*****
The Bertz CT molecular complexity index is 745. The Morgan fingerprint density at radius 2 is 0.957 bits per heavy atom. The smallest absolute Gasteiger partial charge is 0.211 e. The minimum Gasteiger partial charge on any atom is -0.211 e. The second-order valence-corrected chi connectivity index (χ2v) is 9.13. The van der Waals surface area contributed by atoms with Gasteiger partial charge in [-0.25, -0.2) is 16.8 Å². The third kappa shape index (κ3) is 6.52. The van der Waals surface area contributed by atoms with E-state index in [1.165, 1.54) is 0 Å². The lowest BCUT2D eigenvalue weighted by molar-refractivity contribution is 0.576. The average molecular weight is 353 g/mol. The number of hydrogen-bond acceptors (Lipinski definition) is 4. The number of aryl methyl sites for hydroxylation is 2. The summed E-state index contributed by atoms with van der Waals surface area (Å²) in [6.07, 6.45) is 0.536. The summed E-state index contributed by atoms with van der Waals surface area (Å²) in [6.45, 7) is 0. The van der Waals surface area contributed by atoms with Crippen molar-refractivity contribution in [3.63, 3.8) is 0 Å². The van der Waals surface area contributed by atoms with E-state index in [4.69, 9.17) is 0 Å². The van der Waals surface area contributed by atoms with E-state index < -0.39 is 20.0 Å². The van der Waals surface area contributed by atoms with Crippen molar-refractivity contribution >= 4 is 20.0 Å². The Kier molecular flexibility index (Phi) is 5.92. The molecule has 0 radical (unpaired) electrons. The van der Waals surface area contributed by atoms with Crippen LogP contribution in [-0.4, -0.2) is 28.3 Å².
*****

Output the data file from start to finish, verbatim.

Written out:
The Bertz CT molecular complexity index is 745. The Morgan fingerprint density at radius 2 is 0.957 bits per heavy atom. The smallest absolute Gasteiger partial charge is 0.211 e. The minimum Gasteiger partial charge on any atom is -0.211 e. The second-order valence-corrected chi connectivity index (χ2v) is 9.13. The van der Waals surface area contributed by atoms with Gasteiger partial charge in [-0.25, -0.2) is 16.8 Å². The third kappa shape index (κ3) is 6.52. The van der Waals surface area contributed by atoms with E-state index in [1.165, 1.54) is 0 Å². The lowest BCUT2D eigenvalue weighted by molar-refractivity contribution is 0.576. The average molecular weight is 353 g/mol. The number of hydrogen-bond acceptors (Lipinski definition) is 4. The number of aryl methyl sites for hydroxylation is 2. The summed E-state index contributed by atoms with van der Waals surface area (Å²) in [6.07, 6.45) is 0.536. The summed E-state index contributed by atoms with van der Waals surface area (Å²) in [6.45, 7) is 0. The van der Waals surface area contributed by atoms with Crippen molar-refractivity contribution in [3.63, 3.8) is 0 Å². The van der Waals surface area contributed by atoms with E-state index in [4.69, 9.17) is 0 Å². The van der Waals surface area contributed by atoms with E-state index < -0.39 is 20.0 Å². The van der Waals surface area contributed by atoms with Crippen molar-refractivity contribution >= 4 is 20.0 Å². The Kier molecular flexibility index (Phi) is 5.92. The molecule has 0 radical (unpaired) electrons. The van der Waals surface area contributed by atoms with Crippen LogP contribution in [-0.4, -0.2) is 28.3 Å².